Leading article Australia

Eureka! Ballarat fights again

12 September 2020

9:00 AM

12 September 2020

9:00 AM

How fitting that the clarion call to liberate Victorians from the lunacy of lockdown came forth from Miner’s Rest in Ballarat, home of the Eureka Stockade. It is a sad reflection on the paucity of instruction in Australian history, that few connected Zoe Buhler’s Facebook post to fight for freedom from lockdown with the struggle of courageous miners, 166 years earlier, to defend their ‘rights and liberties’ against the rapacious tax of a tyrannical Victorian government and its brutal constables.

Ms Buhler was the first to feel the heavy-hand of Victorian police who now snoop around on social media, sniffing out anyone with the temerity to advocate a protest against Premier Dan Andrews’ draconian measures. Her arrest in her pink flannelette pyjamas made headlines around the world. Another young man had his front door smashed down and two elderly ladies were menaced, seemingly for sitting on a park bench around the time of the rally. Journalists from three different outlets were also threatened with arrest and one, who was thrown to the ground, was harassed in his home that night by police who claimed they were checking ‘to see if he was complying with the curfew.’

Despite the intimidation, people turned out to protest. In Melbourne they gathered at the Shrine of Remembrance, a poignant reminder that Australians have fought and died abroad for freedoms that must now be defended at home. Unlike the Black Lives Matter rally in Melbourne, which the police supported by ‘taking the knee,’ 17 people were arrested and more than 160 fined, a genuinely diverse crowd; men and women, young and old, with long and short hair and no hair at all. There were also solidarity rallies around the country demanding freedom for Victoria.

There has never been any evidence that lockdowns work and much more that indicates they increase deaths, both by forcibly confining vulnerable people with those who are infected, discouraging or preventing people from seeking treatment for other life-threatening illnesses and by increasing substance abuse, domestic violence and suicide when people are deprived of human company, the freedom to practice their religion, to comfort the sick and the dying, to bury the dead and through the hardship created when their jobs are destroyed by government fiat and they are deprived of employment, income and purpose.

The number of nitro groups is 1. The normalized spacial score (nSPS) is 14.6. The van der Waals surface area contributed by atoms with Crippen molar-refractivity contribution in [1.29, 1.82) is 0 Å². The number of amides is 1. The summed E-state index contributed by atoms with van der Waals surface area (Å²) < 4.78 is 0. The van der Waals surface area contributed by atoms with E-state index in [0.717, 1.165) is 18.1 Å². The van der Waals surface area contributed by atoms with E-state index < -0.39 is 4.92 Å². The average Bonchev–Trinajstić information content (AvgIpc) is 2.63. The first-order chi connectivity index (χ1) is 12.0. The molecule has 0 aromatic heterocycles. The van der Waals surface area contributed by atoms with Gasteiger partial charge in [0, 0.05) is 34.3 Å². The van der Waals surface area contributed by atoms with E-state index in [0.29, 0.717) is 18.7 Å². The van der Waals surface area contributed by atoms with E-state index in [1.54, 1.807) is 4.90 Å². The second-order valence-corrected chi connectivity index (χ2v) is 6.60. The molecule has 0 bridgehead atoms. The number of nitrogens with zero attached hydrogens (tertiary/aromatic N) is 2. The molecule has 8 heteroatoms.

While Andrews has been riding high in the polls, support for his lengthy, lethal lockdown is waning. His roadmap to recovery has been condemned by business as a roadmap to ruin and a highway to hell. The spirited critique of his plan by former AFL star Luke Darcy echoed those of world-renowned microbiologist Peter Collignon, who condemned the plan’s milestones as ‘unattainable’ and Catherine Bennett, chair of epidemiology at Deakin University who said it was bizarre that it failed to focus on suppressing the virus in aged and health care while allowing the rest of the state to reopen.

Rejection is being voiced even in Andrews’ own ranks. Former federal Labor leader Bill Shorten said he’d ‘sort of hoped that maybe the restrictions would come off a bit quicker’ and that he’d been inundated with complaints from business, while former federal Labor Communications minister Stephen Conroy slammed Victorian chief medical officer Brett Sutton as a star-struck clown for describing Victoria’s coronavirus modelling as guess work.

Andrews and his corona cops may have succeeded in stamping down for now the demands for freedom but he (and they) would be wise to look at the history books. They will not be kind to him. While the rebellious Ballarat miners were defeated on the battlefield, those who were tried for treason were acquitted to great popular acclaim and the democratic spirit of the goldfields rippled across the Australian colonies and led to the enfranchisement of all men, including indigenous men, in South Australia, Victoria and NSW, by 1858. Mark Twain called it, ‘the finest thing in Australasian history. It was a revolution—small in size; but great politically; it was a strike for liberty, a struggle for principle, a stand against injustice and oppression.’ With Zoe Buhler, the strike for freedom began again in Ballarat.

Thawley wait nearly over…

Every year, one of the greatest pleasures of the editor of this magazine is informing the lucky winner of the Spectator Thawley Essay prize that they have won $5,000, will be published and will enjoy dinner with John Howard, Michael Thawley and Rowan Dean. The winner has now been decided. Stand by your phones…

Got something to add? Join the discussion and comment below.

You might disagree with half of it, but you’ll enjoy reading all of it. Try your first 10 weeks for just $10

Show comments